Lisa Jones is Senior Lecturer in Psychiatry in the School of Clinical and Experimental Medicine.
Lisa is the Principal Investigator of the Mood Disorders Research Group. The broad aims of the group are to investigate genetic and other factors that may contribute to the aetiology of bipolar disorder/manic depression and other related psychotic illnesses, such as schizoaffective disorder and postpartum psychosis. She is Lead for the Psychiatry research theme in the Section of Translational Neuroscience.
Lisa contributes widely to education within the College, particularly to the MBChB degree. She has set up an innovative and popular intercalated programme in Psychological Medicine for medical students. Approximately 100 graduates of the programme have resulted in 51 research publications in high quality peer-reviewed journals co-authored by students, and at least 49 student presentations at national and international conferences and 13 national/international prizes won by students.
Lisa is also very involved with student welfare. She was Deputy Head of Student Development & Support for many years, and continues to do a lot of work supporting medical students with mental health problems to successfully complete their degree and qualify as a doctor. She won the Head of School’s and Head of College’s Prizes for excellence in teaching in 2010.
Postgraduate Certificate in Learning and Teaching in Higher Education 2003
PhD Psychiatric Genetics 1999
Membership of the British Psychological Society 1993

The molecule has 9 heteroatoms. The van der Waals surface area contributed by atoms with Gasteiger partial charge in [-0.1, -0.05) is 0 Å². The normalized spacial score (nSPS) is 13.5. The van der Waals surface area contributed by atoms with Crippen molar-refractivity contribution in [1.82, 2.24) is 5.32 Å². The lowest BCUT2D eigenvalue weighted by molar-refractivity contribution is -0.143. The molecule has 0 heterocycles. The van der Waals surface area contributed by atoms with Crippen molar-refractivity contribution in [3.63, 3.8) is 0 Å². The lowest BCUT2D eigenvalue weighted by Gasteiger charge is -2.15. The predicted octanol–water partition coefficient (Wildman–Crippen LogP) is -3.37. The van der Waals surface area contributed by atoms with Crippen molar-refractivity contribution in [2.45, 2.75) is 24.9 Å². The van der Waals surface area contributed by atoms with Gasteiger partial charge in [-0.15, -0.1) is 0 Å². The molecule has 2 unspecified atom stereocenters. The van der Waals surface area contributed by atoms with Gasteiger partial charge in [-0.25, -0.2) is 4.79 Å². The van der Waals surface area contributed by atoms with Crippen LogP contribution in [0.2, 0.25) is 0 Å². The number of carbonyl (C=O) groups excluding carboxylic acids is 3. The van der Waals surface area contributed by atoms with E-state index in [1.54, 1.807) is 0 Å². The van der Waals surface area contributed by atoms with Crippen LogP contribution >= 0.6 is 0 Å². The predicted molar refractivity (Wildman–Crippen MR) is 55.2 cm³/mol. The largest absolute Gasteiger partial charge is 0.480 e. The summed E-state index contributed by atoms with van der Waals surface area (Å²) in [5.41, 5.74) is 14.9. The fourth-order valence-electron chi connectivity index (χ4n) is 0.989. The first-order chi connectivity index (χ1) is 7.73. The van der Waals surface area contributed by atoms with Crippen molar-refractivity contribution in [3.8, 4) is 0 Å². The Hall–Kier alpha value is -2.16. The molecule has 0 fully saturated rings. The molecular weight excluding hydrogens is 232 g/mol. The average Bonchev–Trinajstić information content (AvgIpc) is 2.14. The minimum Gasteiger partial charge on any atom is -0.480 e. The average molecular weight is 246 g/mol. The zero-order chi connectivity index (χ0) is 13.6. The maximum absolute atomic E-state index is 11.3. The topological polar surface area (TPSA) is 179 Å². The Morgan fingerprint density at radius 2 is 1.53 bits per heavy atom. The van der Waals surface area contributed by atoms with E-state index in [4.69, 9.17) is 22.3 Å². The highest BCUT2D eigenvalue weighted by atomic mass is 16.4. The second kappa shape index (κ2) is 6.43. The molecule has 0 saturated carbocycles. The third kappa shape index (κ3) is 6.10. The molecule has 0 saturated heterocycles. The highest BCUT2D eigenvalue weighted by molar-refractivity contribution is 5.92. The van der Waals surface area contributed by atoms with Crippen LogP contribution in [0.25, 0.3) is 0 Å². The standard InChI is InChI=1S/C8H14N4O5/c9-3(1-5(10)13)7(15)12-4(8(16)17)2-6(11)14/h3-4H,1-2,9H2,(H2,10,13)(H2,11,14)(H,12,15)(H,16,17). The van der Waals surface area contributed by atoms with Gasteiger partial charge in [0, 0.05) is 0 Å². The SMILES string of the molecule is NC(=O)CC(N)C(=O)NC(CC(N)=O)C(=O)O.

BSc (Hons) Psychology 1993
Lisa qualified with a BSc (Hons) in Psychology from the University of Manchester in 1993. She went on to work as a Research Associate in the Department of Psychological Medicine at the University of Wales College of Medicine. She commenced her PhD in Psychiatric Genetics 1995 within the same department, and this was awarded in 1999 when she continued her work as a post-doctoral researcher. She joined the University of Birmingham as a Lecturer in Psychiatry in 2000, and was promoted to Senior Lecturer in 2005.
Programme Lead for the Intercalated BMedSc in Psychological Medicine.
Deputy Chair Internal Ethics Review Committee (Population Sciences and Humanities Intercalated BMedSc programmes).
Module Lead for the Decision-Making module in Year 2 of the MBChB programme.
Lead teacher for medical psychology, Phase 1 MBChB and Graduate Entry Course in Medicine.
Member of the NHS Psychiatry Teaching Academy.
Personal Mentor on the MBChB programme.
Chair, University Primary Appeals Panel.
External Examiner, MBChB programme, University of Manchester.
Lisa enjoys supervising PhD students, and has successfully supervised many students. She is currently supervising Amy Perry who is conducting a prospective follow-up study of pregnant women with bipolar disorder to identify risk factors for postpartum episodes of illness. Lisa also mentors and supports a number of PhD students being supervised by other members of staff within the College of Medical and Dental Sciences.
She also mentors junior members of staff studying the Postgraduate Certificate in Academic Practice (PCAP).
Lisa heads the Mood Disorders Research Group and currently has funding from two of the world’s leading medical research charities – the Wellcome Trust and the Stanley Medical Research Institute. Her research interests lie in the aetiology of major mental illnesses (in particular, bipolar disorder, postpartum psychosis, major unipolar depression and psychosis). She has particular interests in enriching and refining phenotype definitions for molecular genetic studies, and in underlying cognitive and neuropsychological deficits.
She is a founding member and Principal Investigator of the Bipolar Disorder Research Network (BDRN), a group of researchers, clinicians and research participants in the UK involved in investigating the underlying causes of bipolar disorder. BDRN has recruited the largest sample of individuals with bipolar disorder in the world (currently, 6000 and counting) and has detailed and rich clinical data, psychological data and genetic data on all participants.